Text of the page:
As a kid, there were stories I liked to hear over and over again. I guess it's not all that different as an adult: the story of how GPS came together is always an entertaining read. In “Pinpoint: How GPS is changing technology, culture, and our minds”, author Greg Milner gives this story a new spin, with a novel-like narrative and an extended list of familiar characters. Overall, a very interesting read that every geodesist deserves under its Christmas tree!
The recollection of early navigation initiatives in the first chapter, such as how Polynesians navigated the sea hundreds of years ago, offered a little bit more details than I had wished for. However, I trusted the recommendation of Pierre Héroux, who enjoyed the book enough to buy 5 copies to pass around the office. And Pierre was right: the book contains countless memorable stories of well-known people in the field of geodesy. Here are a few examples that I found especially entertaining:
Hewlett and Packard spent about 800,000$ developing a GPS receiver in the late 1970s before passing on taking it to the market, preferring to focus their activities on the personal computer instead. Charlie Trimble, who was working for HP at the time, decided to start his own company and eventually bought the rights to the GPS project started at HP.
One of the first engineer at Trimble was Javad Ashjaee, who joined the company after fleeing Iran and momentarily leaving behind his wife and two daughters because he was fearing for his life after criticizing the Ayatollah Khomeini and the chilling effect the Islamic Revolution had on academic freedom. As we know, Ashjaee did not stop being outspoken in the GNSS world, with Ashtech's “Kiss Your AS [anti-spoofing] Goodbye” corporate ads. He also left Ashtech to form Javad when his partners worried that a continued GPS/GLONASS collaboration would negatively affect attempts to take the company public since supporting GLONASS was seen as an unpatriotic act in the US.
There was also a fierce competition in the early days of high-accuracy GPS receivers. In January 1984, three teams (presenting the Macrometer, the Rogue and the TI-4100) engaged in a “shootout” to determine the best receiver. The highlight of this experiment was mainly the MIT group claiming that the TI-4100 was emitting radiation that jammed their receiver. Chuck Counselman ended up calling one of the Texas Instruments member a “fat, waddling pig.”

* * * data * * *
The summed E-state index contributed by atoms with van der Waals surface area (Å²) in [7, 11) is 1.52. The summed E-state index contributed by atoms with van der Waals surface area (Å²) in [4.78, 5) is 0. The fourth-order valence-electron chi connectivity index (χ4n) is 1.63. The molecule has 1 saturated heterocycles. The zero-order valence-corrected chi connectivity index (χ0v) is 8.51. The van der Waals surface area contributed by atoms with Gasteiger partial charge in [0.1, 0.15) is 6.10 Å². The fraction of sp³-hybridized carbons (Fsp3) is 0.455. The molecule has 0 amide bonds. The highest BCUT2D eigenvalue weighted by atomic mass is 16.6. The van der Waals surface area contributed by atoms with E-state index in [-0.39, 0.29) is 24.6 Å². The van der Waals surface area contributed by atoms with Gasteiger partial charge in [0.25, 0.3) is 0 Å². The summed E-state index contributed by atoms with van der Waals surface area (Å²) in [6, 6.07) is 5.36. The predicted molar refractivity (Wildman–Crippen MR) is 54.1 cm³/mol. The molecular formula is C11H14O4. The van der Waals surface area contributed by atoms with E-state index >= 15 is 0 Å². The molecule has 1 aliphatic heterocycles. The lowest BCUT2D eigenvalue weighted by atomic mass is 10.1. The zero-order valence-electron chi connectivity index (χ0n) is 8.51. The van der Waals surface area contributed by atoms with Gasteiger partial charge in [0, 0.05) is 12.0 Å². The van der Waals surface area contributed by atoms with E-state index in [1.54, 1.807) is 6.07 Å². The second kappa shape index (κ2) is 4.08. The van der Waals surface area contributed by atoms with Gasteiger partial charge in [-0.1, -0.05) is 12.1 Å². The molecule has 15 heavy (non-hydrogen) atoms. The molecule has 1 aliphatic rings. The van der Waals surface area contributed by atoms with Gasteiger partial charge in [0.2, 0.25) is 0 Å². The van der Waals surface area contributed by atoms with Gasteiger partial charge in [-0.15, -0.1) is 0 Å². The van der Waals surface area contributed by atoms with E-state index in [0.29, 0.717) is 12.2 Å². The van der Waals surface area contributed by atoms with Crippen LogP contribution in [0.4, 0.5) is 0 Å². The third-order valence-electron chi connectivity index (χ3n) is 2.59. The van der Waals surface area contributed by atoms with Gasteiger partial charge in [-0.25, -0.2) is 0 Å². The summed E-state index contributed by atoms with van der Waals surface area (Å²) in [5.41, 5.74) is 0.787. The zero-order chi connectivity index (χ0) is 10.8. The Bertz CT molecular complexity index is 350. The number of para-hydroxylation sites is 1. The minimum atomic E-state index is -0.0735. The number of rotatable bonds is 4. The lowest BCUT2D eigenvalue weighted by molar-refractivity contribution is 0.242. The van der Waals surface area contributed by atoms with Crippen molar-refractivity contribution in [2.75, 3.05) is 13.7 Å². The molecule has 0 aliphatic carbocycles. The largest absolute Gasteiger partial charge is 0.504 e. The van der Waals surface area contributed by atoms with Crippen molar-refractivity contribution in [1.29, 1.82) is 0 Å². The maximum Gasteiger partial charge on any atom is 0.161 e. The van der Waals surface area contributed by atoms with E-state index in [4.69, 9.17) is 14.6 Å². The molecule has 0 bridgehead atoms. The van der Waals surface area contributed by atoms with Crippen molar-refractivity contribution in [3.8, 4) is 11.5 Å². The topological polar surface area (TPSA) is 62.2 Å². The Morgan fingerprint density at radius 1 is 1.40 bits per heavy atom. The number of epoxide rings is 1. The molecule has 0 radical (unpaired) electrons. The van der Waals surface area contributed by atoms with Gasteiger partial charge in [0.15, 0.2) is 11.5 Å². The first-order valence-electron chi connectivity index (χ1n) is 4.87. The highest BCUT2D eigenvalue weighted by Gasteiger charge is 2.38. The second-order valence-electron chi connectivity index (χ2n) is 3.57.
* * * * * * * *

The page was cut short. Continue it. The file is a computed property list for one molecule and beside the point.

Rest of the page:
Jamming turned out to be a more serious issue in the years to come, causing problems with GBAS at Newark Liberty airport where the system would often take itself offline. The problem, it turns out, originated from the Turnpike, with people driving around with GPS jammers in their cars or trucks. On August 4 2012, an arrest was made and Gary Bojczak was fined over 40,000$, sending a clear message that the privacy bubble could come at a cost. With stories of jamming also come stories of spoofing. Speaking of Todd Humpreys spoofing a commercial drone in June 2012 in front of government and military officials, Nunzio Gambale of Locata adds: “The military hates Humpreys. He used to be a magician, so he's got the chutzpah. And the balls.”
Milner also interviewed several other prominent figures of geodesy, namely Kristin Larson, Yehuda Bock, Per Enge, Sam Pullen, Tom Herring, and many more. The book is definitely a good summary of the past and current status of GPS and its numerous implications in our society. And there is still time to order it before Christmas!